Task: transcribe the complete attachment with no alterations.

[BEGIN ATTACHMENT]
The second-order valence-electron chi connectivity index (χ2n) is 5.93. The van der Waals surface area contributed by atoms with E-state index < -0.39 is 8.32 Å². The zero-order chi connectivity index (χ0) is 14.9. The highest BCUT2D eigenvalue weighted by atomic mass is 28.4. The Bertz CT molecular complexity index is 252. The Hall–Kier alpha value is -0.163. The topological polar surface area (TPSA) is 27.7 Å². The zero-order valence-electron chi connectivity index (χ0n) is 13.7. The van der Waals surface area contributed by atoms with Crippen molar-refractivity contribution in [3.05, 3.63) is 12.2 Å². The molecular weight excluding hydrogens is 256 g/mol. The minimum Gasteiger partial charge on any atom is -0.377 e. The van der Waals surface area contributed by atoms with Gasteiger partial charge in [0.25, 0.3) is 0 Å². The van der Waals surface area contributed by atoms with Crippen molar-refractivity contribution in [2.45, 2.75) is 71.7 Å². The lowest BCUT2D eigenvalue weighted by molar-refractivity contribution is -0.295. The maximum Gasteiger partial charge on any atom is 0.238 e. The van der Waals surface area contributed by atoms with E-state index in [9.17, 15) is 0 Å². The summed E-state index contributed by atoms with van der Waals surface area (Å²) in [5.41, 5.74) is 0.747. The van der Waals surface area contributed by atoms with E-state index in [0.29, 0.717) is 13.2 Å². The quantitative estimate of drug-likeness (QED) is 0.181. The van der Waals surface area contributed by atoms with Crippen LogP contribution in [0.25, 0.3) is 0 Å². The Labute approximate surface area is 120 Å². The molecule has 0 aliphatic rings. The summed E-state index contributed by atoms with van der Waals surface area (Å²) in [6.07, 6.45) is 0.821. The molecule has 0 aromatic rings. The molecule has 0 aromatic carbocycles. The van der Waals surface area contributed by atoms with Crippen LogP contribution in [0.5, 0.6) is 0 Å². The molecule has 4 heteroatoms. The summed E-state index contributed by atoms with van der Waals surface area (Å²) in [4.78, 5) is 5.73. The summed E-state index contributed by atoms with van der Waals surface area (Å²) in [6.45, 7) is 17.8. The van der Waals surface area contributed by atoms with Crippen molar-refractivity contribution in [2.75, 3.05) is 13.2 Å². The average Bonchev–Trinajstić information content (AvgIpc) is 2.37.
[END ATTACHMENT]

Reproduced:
The second-order valence-electron chi connectivity index (χ2n) is 5.93. The van der Waals surface area contributed by atoms with E-state index < -0.39 is 8.32 Å². The zero-order chi connectivity index (χ0) is 14.9. The highest BCUT2D eigenvalue weighted by atomic mass is 28.4. The Bertz CT molecular complexity index is 252. The Hall–Kier alpha value is -0.163. The topological polar surface area (TPSA) is 27.7 Å². The zero-order valence-electron chi connectivity index (χ0n) is 13.7. The van der Waals surface area contributed by atoms with Crippen molar-refractivity contribution in [3.05, 3.63) is 12.2 Å². The molecular weight excluding hydrogens is 256 g/mol. The minimum Gasteiger partial charge on any atom is -0.377 e. The van der Waals surface area contributed by atoms with Gasteiger partial charge in [0.25, 0.3) is 0 Å². The van der Waals surface area contributed by atoms with Crippen molar-refractivity contribution in [2.45, 2.75) is 71.7 Å². The lowest BCUT2D eigenvalue weighted by molar-refractivity contribution is -0.295. The maximum Gasteiger partial charge on any atom is 0.238 e. The van der Waals surface area contributed by atoms with E-state index in [9.17, 15) is 0 Å². The summed E-state index contributed by atoms with van der Waals surface area (Å²) in [5.41, 5.74) is 0.747. The van der Waals surface area contributed by atoms with E-state index in [0.29, 0.717) is 13.2 Å². The quantitative estimate of drug-likeness (QED) is 0.181. The van der Waals surface area contributed by atoms with Crippen LogP contribution in [0.25, 0.3) is 0 Å². The Labute approximate surface area is 120 Å². The molecule has 0 aliphatic rings. The summed E-state index contributed by atoms with van der Waals surface area (Å²) in [6.07, 6.45) is 0.821. The molecule has 0 aromatic rings. The molecule has 0 aromatic carbocycles. The van der Waals surface area contributed by atoms with Crippen LogP contribution in [0.5, 0.6) is 0 Å². The molecule has 4 heteroatoms. The summed E-state index contributed by atoms with van der Waals surface area (Å²) in [4.78, 5) is 5.73. The summed E-state index contributed by atoms with van der Waals surface area (Å²) in [6.45, 7) is 17.8. The van der Waals surface area contributed by atoms with Crippen molar-refractivity contribution in [2.75, 3.05) is 13.2 Å². The average Bonchev–Trinajstić information content (AvgIpc) is 2.37.